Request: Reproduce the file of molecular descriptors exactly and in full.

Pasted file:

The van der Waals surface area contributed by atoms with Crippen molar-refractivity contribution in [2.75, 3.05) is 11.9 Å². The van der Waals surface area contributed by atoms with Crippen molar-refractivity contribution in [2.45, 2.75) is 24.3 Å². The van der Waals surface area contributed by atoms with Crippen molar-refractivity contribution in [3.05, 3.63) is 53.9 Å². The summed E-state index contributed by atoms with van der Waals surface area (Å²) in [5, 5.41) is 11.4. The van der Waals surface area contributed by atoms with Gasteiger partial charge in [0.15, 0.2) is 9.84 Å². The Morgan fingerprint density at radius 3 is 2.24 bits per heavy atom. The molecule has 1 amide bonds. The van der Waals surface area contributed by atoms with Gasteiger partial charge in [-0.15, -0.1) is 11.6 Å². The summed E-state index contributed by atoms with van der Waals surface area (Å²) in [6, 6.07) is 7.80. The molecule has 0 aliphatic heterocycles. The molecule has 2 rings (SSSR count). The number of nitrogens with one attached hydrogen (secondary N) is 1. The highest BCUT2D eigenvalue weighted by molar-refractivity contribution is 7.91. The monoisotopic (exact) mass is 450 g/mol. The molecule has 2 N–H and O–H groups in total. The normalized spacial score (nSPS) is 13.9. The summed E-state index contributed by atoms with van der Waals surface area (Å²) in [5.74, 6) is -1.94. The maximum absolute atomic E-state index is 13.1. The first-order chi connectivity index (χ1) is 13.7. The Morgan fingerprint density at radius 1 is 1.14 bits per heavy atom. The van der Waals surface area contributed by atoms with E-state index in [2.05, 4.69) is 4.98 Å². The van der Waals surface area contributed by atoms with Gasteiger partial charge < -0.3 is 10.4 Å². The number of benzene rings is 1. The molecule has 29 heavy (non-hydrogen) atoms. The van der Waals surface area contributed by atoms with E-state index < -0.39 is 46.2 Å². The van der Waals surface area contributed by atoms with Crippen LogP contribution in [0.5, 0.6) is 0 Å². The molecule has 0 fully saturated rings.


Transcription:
The van der Waals surface area contributed by atoms with Crippen molar-refractivity contribution in [2.75, 3.05) is 11.9 Å². The van der Waals surface area contributed by atoms with Crippen molar-refractivity contribution in [2.45, 2.75) is 24.3 Å². The van der Waals surface area contributed by atoms with Crippen molar-refractivity contribution in [3.05, 3.63) is 53.9 Å². The summed E-state index contributed by atoms with van der Waals surface area (Å²) in [5, 5.41) is 11.4. The van der Waals surface area contributed by atoms with Gasteiger partial charge in [0.15, 0.2) is 9.84 Å². The Morgan fingerprint density at radius 3 is 2.24 bits per heavy atom. The molecule has 1 amide bonds. The van der Waals surface area contributed by atoms with Gasteiger partial charge in [-0.15, -0.1) is 11.6 Å². The summed E-state index contributed by atoms with van der Waals surface area (Å²) in [6, 6.07) is 7.80. The molecule has 0 aliphatic heterocycles. The molecule has 2 rings (SSSR count). The number of nitrogens with one attached hydrogen (secondary N) is 1. The highest BCUT2D eigenvalue weighted by molar-refractivity contribution is 7.91. The monoisotopic (exact) mass is 450 g/mol. The molecule has 2 N–H and O–H groups in total. The normalized spacial score (nSPS) is 13.9. The summed E-state index contributed by atoms with van der Waals surface area (Å²) in [5.74, 6) is -1.94. The maximum absolute atomic E-state index is 13.1. The first-order chi connectivity index (χ1) is 13.7. The Morgan fingerprint density at radius 1 is 1.14 bits per heavy atom. The van der Waals surface area contributed by atoms with E-state index in [2.05, 4.69) is 4.98 Å². The van der Waals surface area contributed by atoms with Gasteiger partial charge < -0.3 is 10.4 Å². The number of benzene rings is 1. The molecule has 29 heavy (non-hydrogen) atoms. The van der Waals surface area contributed by atoms with E-state index < -0.39 is 46.2 Å². The van der Waals surface area contributed by atoms with Crippen LogP contribution in [0.5, 0.6) is 0 Å². The molecule has 0 fully saturated rings.